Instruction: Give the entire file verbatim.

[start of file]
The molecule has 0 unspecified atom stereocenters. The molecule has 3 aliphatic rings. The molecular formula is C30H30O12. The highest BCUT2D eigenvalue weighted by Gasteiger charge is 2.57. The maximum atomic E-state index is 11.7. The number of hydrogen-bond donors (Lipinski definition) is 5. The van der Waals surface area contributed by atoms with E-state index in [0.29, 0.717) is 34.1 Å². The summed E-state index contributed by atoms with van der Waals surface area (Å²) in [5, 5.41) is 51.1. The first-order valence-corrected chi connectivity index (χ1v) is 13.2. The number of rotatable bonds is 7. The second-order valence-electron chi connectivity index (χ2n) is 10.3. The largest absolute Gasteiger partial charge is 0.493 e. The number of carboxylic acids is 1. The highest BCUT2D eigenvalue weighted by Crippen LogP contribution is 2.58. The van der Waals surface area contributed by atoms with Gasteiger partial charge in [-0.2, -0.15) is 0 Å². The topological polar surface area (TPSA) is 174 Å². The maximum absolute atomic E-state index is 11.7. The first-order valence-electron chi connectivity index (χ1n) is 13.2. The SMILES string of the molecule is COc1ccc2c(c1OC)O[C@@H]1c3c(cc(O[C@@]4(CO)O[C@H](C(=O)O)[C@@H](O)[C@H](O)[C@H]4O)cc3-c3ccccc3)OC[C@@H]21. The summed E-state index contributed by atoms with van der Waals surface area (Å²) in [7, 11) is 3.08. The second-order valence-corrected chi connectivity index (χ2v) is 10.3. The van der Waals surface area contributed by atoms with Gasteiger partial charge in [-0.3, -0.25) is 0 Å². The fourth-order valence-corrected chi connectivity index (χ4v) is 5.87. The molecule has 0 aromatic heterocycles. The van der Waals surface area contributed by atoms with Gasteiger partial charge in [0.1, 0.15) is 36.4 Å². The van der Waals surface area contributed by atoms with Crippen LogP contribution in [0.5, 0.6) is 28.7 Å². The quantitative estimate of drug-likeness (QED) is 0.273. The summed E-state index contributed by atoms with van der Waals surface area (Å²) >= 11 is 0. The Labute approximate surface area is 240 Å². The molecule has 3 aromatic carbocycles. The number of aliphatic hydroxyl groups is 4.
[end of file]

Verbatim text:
The molecule has 0 unspecified atom stereocenters. The molecule has 3 aliphatic rings. The molecular formula is C30H30O12. The highest BCUT2D eigenvalue weighted by Gasteiger charge is 2.57. The maximum atomic E-state index is 11.7. The number of hydrogen-bond donors (Lipinski definition) is 5. The van der Waals surface area contributed by atoms with E-state index in [0.29, 0.717) is 34.1 Å². The summed E-state index contributed by atoms with van der Waals surface area (Å²) in [5, 5.41) is 51.1. The first-order valence-corrected chi connectivity index (χ1v) is 13.2. The number of rotatable bonds is 7. The second-order valence-electron chi connectivity index (χ2n) is 10.3. The largest absolute Gasteiger partial charge is 0.493 e. The number of carboxylic acids is 1. The highest BCUT2D eigenvalue weighted by Crippen LogP contribution is 2.58. The van der Waals surface area contributed by atoms with Gasteiger partial charge in [-0.2, -0.15) is 0 Å². The topological polar surface area (TPSA) is 174 Å². The maximum absolute atomic E-state index is 11.7. The first-order valence-electron chi connectivity index (χ1n) is 13.2. The SMILES string of the molecule is COc1ccc2c(c1OC)O[C@@H]1c3c(cc(O[C@@]4(CO)O[C@H](C(=O)O)[C@@H](O)[C@H](O)[C@H]4O)cc3-c3ccccc3)OC[C@@H]21. The summed E-state index contributed by atoms with van der Waals surface area (Å²) in [7, 11) is 3.08. The second-order valence-corrected chi connectivity index (χ2v) is 10.3. The van der Waals surface area contributed by atoms with Gasteiger partial charge in [-0.3, -0.25) is 0 Å². The fourth-order valence-corrected chi connectivity index (χ4v) is 5.87. The molecule has 0 aromatic heterocycles. The van der Waals surface area contributed by atoms with Gasteiger partial charge in [0.1, 0.15) is 36.4 Å². The van der Waals surface area contributed by atoms with Crippen LogP contribution in [0.5, 0.6) is 28.7 Å². The quantitative estimate of drug-likeness (QED) is 0.273. The summed E-state index contributed by atoms with van der Waals surface area (Å²) >= 11 is 0. The Labute approximate surface area is 240 Å². The molecule has 3 aromatic carbocycles. The number of aliphatic hydroxyl groups is 4.